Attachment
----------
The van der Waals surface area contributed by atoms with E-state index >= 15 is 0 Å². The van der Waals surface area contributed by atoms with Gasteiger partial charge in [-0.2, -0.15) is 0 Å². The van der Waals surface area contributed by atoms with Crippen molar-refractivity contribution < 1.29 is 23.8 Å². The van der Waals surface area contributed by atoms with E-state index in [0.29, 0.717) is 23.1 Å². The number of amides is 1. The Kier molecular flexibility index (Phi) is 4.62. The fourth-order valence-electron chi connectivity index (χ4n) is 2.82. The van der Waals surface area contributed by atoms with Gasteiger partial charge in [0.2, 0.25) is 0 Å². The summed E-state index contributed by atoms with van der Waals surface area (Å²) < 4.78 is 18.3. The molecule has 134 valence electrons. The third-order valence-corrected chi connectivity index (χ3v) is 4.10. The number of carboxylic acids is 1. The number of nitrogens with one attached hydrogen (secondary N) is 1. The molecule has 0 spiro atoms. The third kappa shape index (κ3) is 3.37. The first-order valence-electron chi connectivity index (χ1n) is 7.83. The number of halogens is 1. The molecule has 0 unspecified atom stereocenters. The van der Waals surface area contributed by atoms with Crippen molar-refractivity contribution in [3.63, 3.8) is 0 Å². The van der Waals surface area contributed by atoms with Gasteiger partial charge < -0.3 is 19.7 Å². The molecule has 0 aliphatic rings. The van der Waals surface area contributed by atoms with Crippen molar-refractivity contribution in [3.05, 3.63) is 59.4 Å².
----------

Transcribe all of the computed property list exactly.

The van der Waals surface area contributed by atoms with E-state index >= 15 is 0 Å². The van der Waals surface area contributed by atoms with Gasteiger partial charge in [-0.2, -0.15) is 0 Å². The van der Waals surface area contributed by atoms with Crippen molar-refractivity contribution < 1.29 is 23.8 Å². The van der Waals surface area contributed by atoms with E-state index in [0.29, 0.717) is 23.1 Å². The number of amides is 1. The Kier molecular flexibility index (Phi) is 4.62. The fourth-order valence-electron chi connectivity index (χ4n) is 2.82. The van der Waals surface area contributed by atoms with Gasteiger partial charge in [0.2, 0.25) is 0 Å². The summed E-state index contributed by atoms with van der Waals surface area (Å²) < 4.78 is 18.3. The molecule has 134 valence electrons. The third-order valence-corrected chi connectivity index (χ3v) is 4.10. The number of carboxylic acids is 1. The number of nitrogens with one attached hydrogen (secondary N) is 1. The molecule has 0 spiro atoms. The third kappa shape index (κ3) is 3.37. The first-order valence-electron chi connectivity index (χ1n) is 7.83. The number of halogens is 1. The molecule has 0 unspecified atom stereocenters. The van der Waals surface area contributed by atoms with Crippen molar-refractivity contribution in [3.63, 3.8) is 0 Å². The van der Waals surface area contributed by atoms with Gasteiger partial charge < -0.3 is 19.7 Å². The molecule has 0 aliphatic rings. The van der Waals surface area contributed by atoms with Crippen molar-refractivity contribution in [3.05, 3.63) is 59.4 Å².